Then he talks about what a good friend Odysseus was to him – but he doesn't know where Odysseus is. Next he announces that he will hold meetings to see what's going on in the city. (Clearly, Agamemnon is rambling.)
He rounds things off by announcing that he is about to go into his house. (Thanks for the info, Agamemnon.)
Then, all of a sudden, who should appear in front of the palace, but Clytemnestra!
Clytemnestra says to everyone, "I love my hubby so, so much, I'm not embarrassed to say it! The whole time he was gone, I kept getting reports that he was hurt, and I was so worried! Every day, I nearly killed myself!"
Then she turns to Agamemnon and says, "That's why our son Orestes isn't here; I sent him away to be brought up by your friend Strophius the Phocian. He'll be safer that way."
Clytemnestra rounds off her speech by saying how glad she is that Agamemnon is back. But then she does something unexpected. She tells him that he should get out of his chariot and head into the house without his feet touching the ground. Then she calls to her slave-women to roll out a purple fabric for him to walk on. (Think of it as rolling out the red carpet.)
In response, Agamemnon says, "No way, that would be acting like a god. I can't do that."
But Clytemnestra isn't satisfied with that. Instead, she indulges in the verbal equivalent of flapping her arms like a chicken and crowing "Buk-buk bu-kaaawk!"
Thus, she starts off by saying, "You're telling me that if you were ever really, really scared, you wouldn't swear an oath to walk on purple fabrics, so long as the gods got you off the hook?"
Agamemnon says, "Uhh, sure, I guess I would."
Then Clytemnestra says, "And what about Priam, the King of Troy. You're telling me that Priam wouldn't have walked on purple fabrics to celebrate a victory as big as yours?"
Agamemnon says, "Uhh, sure, I guess he would."
Clytemnestra says, "So what's the big deal? Walk on the freakin' fabrics!"
"But the people won't like it," says Agamemnon.
"They'll be cool with it," says Clytemnestra.
After enough of this back and forth, Agamemnon decides to do as he's told. Before heading into the palace, however, he turns and points to the Trojan princess Cassandra, who is standing in his chariot. Agamemnon has brought her back from Troy as a slave.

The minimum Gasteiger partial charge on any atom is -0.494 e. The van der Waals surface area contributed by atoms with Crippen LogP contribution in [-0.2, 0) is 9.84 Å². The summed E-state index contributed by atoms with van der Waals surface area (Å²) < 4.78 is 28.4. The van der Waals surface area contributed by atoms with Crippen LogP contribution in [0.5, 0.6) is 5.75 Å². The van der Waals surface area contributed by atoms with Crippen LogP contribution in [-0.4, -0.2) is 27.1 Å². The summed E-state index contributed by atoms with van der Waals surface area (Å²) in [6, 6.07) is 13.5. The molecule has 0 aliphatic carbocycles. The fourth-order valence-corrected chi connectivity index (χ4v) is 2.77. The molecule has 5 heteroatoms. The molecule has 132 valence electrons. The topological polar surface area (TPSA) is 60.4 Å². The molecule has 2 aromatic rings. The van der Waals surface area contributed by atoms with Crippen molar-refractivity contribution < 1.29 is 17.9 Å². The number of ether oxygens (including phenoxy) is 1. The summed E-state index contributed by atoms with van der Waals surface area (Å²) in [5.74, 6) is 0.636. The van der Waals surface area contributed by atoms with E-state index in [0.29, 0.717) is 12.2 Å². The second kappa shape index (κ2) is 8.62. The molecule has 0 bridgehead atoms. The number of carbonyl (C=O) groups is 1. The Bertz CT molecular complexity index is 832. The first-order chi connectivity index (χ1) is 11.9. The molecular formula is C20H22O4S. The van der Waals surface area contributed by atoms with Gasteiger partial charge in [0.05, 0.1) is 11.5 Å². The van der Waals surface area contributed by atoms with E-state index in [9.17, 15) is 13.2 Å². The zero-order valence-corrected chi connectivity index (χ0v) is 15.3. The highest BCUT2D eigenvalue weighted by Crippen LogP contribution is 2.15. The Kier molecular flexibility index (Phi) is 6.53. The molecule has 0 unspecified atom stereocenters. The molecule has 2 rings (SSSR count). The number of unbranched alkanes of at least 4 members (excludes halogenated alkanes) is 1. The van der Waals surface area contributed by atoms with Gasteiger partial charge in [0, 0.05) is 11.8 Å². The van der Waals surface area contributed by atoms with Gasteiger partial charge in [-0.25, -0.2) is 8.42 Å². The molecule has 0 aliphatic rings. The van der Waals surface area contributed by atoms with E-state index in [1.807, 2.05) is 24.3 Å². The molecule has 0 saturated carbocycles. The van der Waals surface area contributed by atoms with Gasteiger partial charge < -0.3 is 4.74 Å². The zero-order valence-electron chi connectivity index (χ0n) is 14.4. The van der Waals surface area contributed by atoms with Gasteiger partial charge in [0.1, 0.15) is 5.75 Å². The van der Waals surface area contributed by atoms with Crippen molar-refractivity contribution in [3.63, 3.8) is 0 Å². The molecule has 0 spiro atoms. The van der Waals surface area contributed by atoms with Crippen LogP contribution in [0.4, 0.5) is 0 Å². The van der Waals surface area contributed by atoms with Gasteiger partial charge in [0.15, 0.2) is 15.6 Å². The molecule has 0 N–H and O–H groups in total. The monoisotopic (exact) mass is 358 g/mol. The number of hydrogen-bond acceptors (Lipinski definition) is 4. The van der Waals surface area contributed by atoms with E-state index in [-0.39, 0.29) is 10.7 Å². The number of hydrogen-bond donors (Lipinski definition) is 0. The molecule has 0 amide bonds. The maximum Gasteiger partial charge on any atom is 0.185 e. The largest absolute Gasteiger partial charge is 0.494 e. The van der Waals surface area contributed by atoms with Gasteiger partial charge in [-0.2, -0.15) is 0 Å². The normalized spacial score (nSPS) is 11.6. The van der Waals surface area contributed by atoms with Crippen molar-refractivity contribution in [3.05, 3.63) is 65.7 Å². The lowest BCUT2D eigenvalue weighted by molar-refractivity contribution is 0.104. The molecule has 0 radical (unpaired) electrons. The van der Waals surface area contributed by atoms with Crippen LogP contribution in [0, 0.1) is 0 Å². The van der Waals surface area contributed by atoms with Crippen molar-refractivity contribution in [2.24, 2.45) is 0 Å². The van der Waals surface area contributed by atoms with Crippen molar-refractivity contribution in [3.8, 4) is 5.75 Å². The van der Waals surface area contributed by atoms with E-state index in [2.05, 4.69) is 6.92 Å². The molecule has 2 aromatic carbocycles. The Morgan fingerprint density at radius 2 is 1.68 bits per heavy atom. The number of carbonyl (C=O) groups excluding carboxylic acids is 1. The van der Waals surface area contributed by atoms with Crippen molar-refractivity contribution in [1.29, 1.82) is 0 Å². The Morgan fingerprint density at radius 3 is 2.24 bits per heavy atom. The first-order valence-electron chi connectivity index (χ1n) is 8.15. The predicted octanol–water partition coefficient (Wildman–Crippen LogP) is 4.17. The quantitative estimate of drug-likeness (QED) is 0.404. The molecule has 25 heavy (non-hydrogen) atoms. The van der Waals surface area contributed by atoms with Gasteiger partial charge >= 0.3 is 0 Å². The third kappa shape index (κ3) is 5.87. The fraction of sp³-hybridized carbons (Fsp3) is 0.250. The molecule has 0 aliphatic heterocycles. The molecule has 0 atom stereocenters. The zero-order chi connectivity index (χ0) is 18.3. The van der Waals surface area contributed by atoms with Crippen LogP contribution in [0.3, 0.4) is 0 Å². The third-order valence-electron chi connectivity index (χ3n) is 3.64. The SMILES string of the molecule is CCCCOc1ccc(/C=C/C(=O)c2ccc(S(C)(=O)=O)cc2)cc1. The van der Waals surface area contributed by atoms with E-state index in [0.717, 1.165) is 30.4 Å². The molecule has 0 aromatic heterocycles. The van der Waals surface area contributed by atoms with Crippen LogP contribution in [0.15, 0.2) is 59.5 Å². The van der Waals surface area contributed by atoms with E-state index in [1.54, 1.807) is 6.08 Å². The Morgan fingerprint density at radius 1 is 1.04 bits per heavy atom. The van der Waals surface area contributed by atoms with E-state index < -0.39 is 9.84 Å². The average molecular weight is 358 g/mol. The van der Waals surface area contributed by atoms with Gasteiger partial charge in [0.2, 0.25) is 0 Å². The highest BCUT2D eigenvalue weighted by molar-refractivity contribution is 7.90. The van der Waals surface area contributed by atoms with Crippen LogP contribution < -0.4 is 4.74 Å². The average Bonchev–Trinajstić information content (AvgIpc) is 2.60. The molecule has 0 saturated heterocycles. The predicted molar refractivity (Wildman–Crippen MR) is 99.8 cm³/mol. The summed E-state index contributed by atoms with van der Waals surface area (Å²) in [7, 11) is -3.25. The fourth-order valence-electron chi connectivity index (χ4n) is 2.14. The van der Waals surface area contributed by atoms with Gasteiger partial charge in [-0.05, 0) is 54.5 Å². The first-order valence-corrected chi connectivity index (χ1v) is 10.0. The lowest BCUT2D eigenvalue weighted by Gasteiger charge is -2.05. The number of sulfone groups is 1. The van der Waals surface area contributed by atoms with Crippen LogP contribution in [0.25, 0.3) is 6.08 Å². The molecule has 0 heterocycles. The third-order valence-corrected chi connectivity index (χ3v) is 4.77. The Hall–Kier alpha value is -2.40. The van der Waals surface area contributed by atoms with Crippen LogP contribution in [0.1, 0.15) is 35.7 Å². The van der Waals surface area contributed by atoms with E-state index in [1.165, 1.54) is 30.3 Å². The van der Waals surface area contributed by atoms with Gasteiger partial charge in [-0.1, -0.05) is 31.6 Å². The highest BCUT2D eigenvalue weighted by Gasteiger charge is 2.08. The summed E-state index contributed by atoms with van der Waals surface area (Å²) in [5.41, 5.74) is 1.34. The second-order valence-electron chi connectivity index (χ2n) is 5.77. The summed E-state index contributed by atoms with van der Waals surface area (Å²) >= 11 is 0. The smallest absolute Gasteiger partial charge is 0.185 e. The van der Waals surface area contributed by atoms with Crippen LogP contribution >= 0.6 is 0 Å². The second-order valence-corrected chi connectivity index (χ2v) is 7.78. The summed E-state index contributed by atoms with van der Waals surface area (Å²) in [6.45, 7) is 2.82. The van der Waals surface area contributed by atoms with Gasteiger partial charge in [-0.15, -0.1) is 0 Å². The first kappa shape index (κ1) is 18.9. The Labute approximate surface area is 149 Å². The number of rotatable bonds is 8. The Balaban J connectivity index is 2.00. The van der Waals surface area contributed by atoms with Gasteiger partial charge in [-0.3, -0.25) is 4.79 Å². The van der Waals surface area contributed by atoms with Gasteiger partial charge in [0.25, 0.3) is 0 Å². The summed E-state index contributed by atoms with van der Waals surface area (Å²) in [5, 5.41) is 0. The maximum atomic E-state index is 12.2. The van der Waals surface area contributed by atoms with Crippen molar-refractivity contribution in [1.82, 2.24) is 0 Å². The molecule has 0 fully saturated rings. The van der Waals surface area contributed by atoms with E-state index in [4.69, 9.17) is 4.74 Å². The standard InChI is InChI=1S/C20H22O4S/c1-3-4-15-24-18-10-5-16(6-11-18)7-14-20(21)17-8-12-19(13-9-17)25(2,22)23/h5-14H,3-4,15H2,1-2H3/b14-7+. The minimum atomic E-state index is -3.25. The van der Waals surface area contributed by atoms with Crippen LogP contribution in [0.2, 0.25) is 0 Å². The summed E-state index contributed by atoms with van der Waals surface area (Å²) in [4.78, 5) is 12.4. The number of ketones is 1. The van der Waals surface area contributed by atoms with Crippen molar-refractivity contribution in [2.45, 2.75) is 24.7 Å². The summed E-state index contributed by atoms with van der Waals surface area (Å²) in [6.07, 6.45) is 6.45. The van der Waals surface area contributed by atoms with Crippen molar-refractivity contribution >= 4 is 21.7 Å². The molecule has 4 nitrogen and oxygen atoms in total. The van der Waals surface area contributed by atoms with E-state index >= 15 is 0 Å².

Then Agamemnon starts walking on the fabrics.
Clytemnestra makes a little speech about how the sea can generate as much more purple dye as they want. She boasts about how wealthy they are, and remarks on how great it is that Agamemnon has come home.
Agamemnon prays to Zeus that everything will be OK. Then he enters the palace, offstage.
Clytemnestra goes inside too, along with the slave-women, who gather up the carpet.
This leaves the Chorus alone with Cassandra. They have a creepy dialogue in which Cassandra prophesies that she and Agamemnon will soon be killed. She accepts her fate, and goes in to meet it. The Chorus still doesn't really know what's going on, however.
Then, while the Chorus is standing around not knowing what to do, they suddenly hear a cry from inside the palace (i.e., offstage). It's Agamemnon, saying (in Collard's translation), "O-oh! I have been struck deep, a fatal blow!"
The Chorus calls out, "What happened?" Then they hear Agamemnon say (in Collard's translation), "O-oh! Again! Struck a second blow!"
A little while later, Clytemnestra opens the doors of the palace and reveals the dead bodies of Agamemnon and Cassandra. She has just killed them, and is very pleased with herself.